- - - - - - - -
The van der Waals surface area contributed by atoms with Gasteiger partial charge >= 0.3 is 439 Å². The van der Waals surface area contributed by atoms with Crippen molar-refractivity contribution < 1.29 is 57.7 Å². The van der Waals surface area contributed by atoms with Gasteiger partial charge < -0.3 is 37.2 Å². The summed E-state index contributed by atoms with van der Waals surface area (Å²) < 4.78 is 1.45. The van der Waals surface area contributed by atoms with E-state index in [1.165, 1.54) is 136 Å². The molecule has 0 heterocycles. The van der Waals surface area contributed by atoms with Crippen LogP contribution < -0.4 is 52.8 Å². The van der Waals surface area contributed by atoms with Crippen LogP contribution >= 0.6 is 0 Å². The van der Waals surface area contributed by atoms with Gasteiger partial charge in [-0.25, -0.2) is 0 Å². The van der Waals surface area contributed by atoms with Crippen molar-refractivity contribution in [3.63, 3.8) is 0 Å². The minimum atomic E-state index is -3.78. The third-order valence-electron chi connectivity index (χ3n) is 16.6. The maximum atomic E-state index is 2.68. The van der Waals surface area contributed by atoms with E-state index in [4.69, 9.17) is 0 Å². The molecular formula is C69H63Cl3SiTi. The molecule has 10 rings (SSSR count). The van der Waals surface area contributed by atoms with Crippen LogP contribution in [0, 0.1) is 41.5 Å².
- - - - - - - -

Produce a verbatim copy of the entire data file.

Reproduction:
The van der Waals surface area contributed by atoms with Gasteiger partial charge >= 0.3 is 439 Å². The van der Waals surface area contributed by atoms with Crippen molar-refractivity contribution < 1.29 is 57.7 Å². The van der Waals surface area contributed by atoms with Gasteiger partial charge < -0.3 is 37.2 Å². The summed E-state index contributed by atoms with van der Waals surface area (Å²) < 4.78 is 1.45. The van der Waals surface area contributed by atoms with E-state index in [1.165, 1.54) is 136 Å². The molecule has 0 heterocycles. The van der Waals surface area contributed by atoms with Crippen LogP contribution < -0.4 is 52.8 Å². The van der Waals surface area contributed by atoms with Crippen LogP contribution >= 0.6 is 0 Å². The van der Waals surface area contributed by atoms with Gasteiger partial charge in [-0.25, -0.2) is 0 Å². The van der Waals surface area contributed by atoms with Crippen molar-refractivity contribution in [3.63, 3.8) is 0 Å². The minimum atomic E-state index is -3.78. The third-order valence-electron chi connectivity index (χ3n) is 16.6. The maximum atomic E-state index is 2.68. The van der Waals surface area contributed by atoms with E-state index in [4.69, 9.17) is 0 Å². The molecular formula is C69H63Cl3SiTi. The molecule has 10 rings (SSSR count). The van der Waals surface area contributed by atoms with Crippen LogP contribution in [0, 0.1) is 41.5 Å².